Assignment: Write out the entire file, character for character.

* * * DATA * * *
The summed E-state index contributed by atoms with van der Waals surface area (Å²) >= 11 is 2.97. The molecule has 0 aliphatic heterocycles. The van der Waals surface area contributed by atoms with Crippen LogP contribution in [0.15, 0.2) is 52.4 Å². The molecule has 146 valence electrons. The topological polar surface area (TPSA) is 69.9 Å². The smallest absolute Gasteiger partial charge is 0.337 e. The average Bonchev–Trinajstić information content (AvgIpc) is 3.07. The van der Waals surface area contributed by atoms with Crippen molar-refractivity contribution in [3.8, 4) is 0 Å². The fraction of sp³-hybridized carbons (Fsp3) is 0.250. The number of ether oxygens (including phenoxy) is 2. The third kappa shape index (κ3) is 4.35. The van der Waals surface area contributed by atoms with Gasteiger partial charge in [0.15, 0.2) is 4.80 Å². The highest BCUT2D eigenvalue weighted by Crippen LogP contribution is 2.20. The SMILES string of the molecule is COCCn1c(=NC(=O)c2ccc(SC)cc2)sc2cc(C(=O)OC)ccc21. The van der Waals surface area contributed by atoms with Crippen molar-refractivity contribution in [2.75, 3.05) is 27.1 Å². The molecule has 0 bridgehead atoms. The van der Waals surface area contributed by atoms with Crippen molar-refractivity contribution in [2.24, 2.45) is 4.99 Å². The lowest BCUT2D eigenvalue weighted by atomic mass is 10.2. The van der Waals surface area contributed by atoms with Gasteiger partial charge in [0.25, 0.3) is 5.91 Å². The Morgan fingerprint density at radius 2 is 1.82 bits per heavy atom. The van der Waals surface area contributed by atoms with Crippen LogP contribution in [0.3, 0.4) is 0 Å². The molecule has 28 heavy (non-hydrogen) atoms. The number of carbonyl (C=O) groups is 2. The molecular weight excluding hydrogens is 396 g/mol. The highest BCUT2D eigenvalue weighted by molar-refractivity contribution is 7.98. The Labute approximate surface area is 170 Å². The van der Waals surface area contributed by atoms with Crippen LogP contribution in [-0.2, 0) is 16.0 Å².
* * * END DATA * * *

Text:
The summed E-state index contributed by atoms with van der Waals surface area (Å²) >= 11 is 2.97. The molecule has 0 aliphatic heterocycles. The van der Waals surface area contributed by atoms with Crippen LogP contribution in [0.15, 0.2) is 52.4 Å². The molecule has 146 valence electrons. The topological polar surface area (TPSA) is 69.9 Å². The smallest absolute Gasteiger partial charge is 0.337 e. The average Bonchev–Trinajstić information content (AvgIpc) is 3.07. The van der Waals surface area contributed by atoms with Crippen molar-refractivity contribution in [3.8, 4) is 0 Å². The fraction of sp³-hybridized carbons (Fsp3) is 0.250. The number of ether oxygens (including phenoxy) is 2. The third kappa shape index (κ3) is 4.35. The van der Waals surface area contributed by atoms with Gasteiger partial charge in [0.15, 0.2) is 4.80 Å². The highest BCUT2D eigenvalue weighted by Crippen LogP contribution is 2.20. The SMILES string of the molecule is COCCn1c(=NC(=O)c2ccc(SC)cc2)sc2cc(C(=O)OC)ccc21. The van der Waals surface area contributed by atoms with Crippen molar-refractivity contribution in [2.75, 3.05) is 27.1 Å². The molecule has 0 bridgehead atoms. The van der Waals surface area contributed by atoms with Crippen molar-refractivity contribution in [2.24, 2.45) is 4.99 Å². The lowest BCUT2D eigenvalue weighted by atomic mass is 10.2. The van der Waals surface area contributed by atoms with Gasteiger partial charge in [0.25, 0.3) is 5.91 Å². The Morgan fingerprint density at radius 2 is 1.82 bits per heavy atom. The van der Waals surface area contributed by atoms with Crippen LogP contribution in [0.3, 0.4) is 0 Å². The molecule has 28 heavy (non-hydrogen) atoms. The number of carbonyl (C=O) groups is 2. The molecular weight excluding hydrogens is 396 g/mol. The highest BCUT2D eigenvalue weighted by molar-refractivity contribution is 7.98. The Labute approximate surface area is 170 Å². The van der Waals surface area contributed by atoms with Crippen LogP contribution in [-0.2, 0) is 16.0 Å².